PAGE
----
An equal Plan for Jobs for deaf young people
The Chancellor announced the Plan for Jobs in July 2020 to try and prevent mass unemployment caused by COVID-19 and the lockdown. But the Plan doesn’t provide anywhere near enough support for deaf young people looking for work. We are urgently campaigning to change this – will you join us?
What is the issue?
Unemployment rates are rising rapidly, particularly among young people. This has a devastating effect on young peoples’ health, well-being, security, and income.
The rate of unemployment is already higher among disabled people. Research also suggests they are more affected during challenging job markets.
The Plan for Jobs includes several initiatives to support young job seekers. But it does not offer any targeted support for disabled young people. We fear that employers will now offer fewer internships to disabled young people due to the demand to offer Kickstart placements.
The government needs to take further action. If they don't, many young disabled people are at risk of becoming long-term unemployed. We must stop this crisis from happening.
What are we doing?
We are part of a coalition of 11 charities that are pressing the government to make changes to their Plan for Jobs.
We wrote to the Chancellor in late July with our recommendations to change the Plan.
We then talked to officials at the Department for Work and Pensions and the Department for Education. But they have not announced any specific policies for disabled young people so far.
We are now contacting politicians to support the campaign and try and put pressure on the government to make changes.
What can you do?
There is no better way to get a politician’s attention than if a constituent contacts them. So, please share your concerns with them and press them to act by completing the e-action.
Please also share your stories on social media using the hashtag #EqualPlanForJobs. This will help to raise the profile of the issue with the public. We will check the hashtag and promote useful content. We will also post campaign updates on this hashtag.
What are we calling on the government to do?
For the Department for Work and Pensions:
1. Publish an Equality Impact Assessment of the Kickstart scheme and ensure that the initial evaluation of the scheme considers the experiences of disabled participants.
2. Work with our coalition to produce a framework that sets out the targeted support disabled young people accessing the Kickstart scheme should have from Gateway organisations.
3. Work with DfE to enable employers currently providing supported internships to offer Kickstart placements to their interns.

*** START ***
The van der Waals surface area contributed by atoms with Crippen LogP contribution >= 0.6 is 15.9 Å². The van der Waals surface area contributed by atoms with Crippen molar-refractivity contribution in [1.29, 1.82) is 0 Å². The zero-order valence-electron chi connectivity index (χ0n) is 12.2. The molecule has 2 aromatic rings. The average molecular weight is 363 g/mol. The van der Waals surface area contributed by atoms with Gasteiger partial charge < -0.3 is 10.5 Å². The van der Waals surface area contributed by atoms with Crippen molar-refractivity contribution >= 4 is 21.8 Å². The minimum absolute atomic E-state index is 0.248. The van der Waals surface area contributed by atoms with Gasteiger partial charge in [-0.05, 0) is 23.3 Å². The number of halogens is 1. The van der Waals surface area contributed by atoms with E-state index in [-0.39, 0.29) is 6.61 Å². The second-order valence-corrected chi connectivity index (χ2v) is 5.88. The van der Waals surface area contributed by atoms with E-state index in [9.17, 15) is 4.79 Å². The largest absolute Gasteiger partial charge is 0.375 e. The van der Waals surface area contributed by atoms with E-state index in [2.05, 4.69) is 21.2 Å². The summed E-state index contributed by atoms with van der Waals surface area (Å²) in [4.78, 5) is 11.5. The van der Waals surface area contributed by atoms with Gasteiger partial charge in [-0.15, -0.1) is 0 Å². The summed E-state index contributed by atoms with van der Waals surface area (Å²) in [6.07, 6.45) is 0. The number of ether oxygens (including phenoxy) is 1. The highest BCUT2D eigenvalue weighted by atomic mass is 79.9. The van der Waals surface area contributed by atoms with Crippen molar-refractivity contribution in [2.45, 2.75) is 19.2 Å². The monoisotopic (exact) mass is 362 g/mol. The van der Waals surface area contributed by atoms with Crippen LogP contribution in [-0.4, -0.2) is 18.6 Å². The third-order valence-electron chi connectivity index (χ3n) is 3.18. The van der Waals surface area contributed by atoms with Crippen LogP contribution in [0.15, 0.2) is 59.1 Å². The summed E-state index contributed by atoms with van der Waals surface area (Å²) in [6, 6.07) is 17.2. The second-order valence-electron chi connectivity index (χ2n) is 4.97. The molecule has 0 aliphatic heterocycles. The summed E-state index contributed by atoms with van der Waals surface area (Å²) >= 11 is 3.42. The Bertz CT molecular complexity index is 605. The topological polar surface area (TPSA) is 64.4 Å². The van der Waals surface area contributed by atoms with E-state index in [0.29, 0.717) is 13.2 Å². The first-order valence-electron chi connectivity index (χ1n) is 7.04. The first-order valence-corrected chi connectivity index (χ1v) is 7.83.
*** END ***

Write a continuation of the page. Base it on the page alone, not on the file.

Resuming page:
4. Promote the Disability Confident scheme and supported internships to employers who are providing Kickstart placements.
5. The Kickstart scheme is made open to a wider group than just those claiming Universal Credit (e.g. those who held Education, Health and Care plans in education and young people on Employment Support Allowance).
6. Doubling the number of Disability Employment Advisors in line with the doubling of work coaches to ensure sufficient capacity to provide effective support.
For the Department for Education:
1. Provide £2,000 incentive payments to employers that offer supported internships in order to provide parity with apprenticeships.
2. Work with the DWP to enable supported internship employers to offer Kickstart placements to young people completing their supported internships.
3. New careers advisors within the National Careers Service to receive disability awareness training to enable them to provide improved support for disabled people.
Deaf Works Everywhere
Deaf Works Everywhere is our campaign to get more deaf young people into work – and into jobs that inspire them.
Many deaf young people believe their career options are limited, but with the right support and adjustments in place, deaf people can work in a wide range of jobs.
What deaf young people are telling us
Our Young People’s Advisory Board (YAB) told us about their experiences with careers. They also consulted with more than 100 deaf young people across the UK and reported their stories back to us.
Only 12% of deaf young people aged 15 to 18 had received tailored careers advice – there’s a real risk that this lack of tailored support will affect deaf young people's confidence and limit the choices they make.
We’re calling for better careers support, more work experience and volunteering opportunities, and challenging expectations of what deaf young people can achieve.
To discuss these recommendations further please contact:
Martin McLean, Post-14 Policy Lead at the National Deaf Children’s Society. [email protected]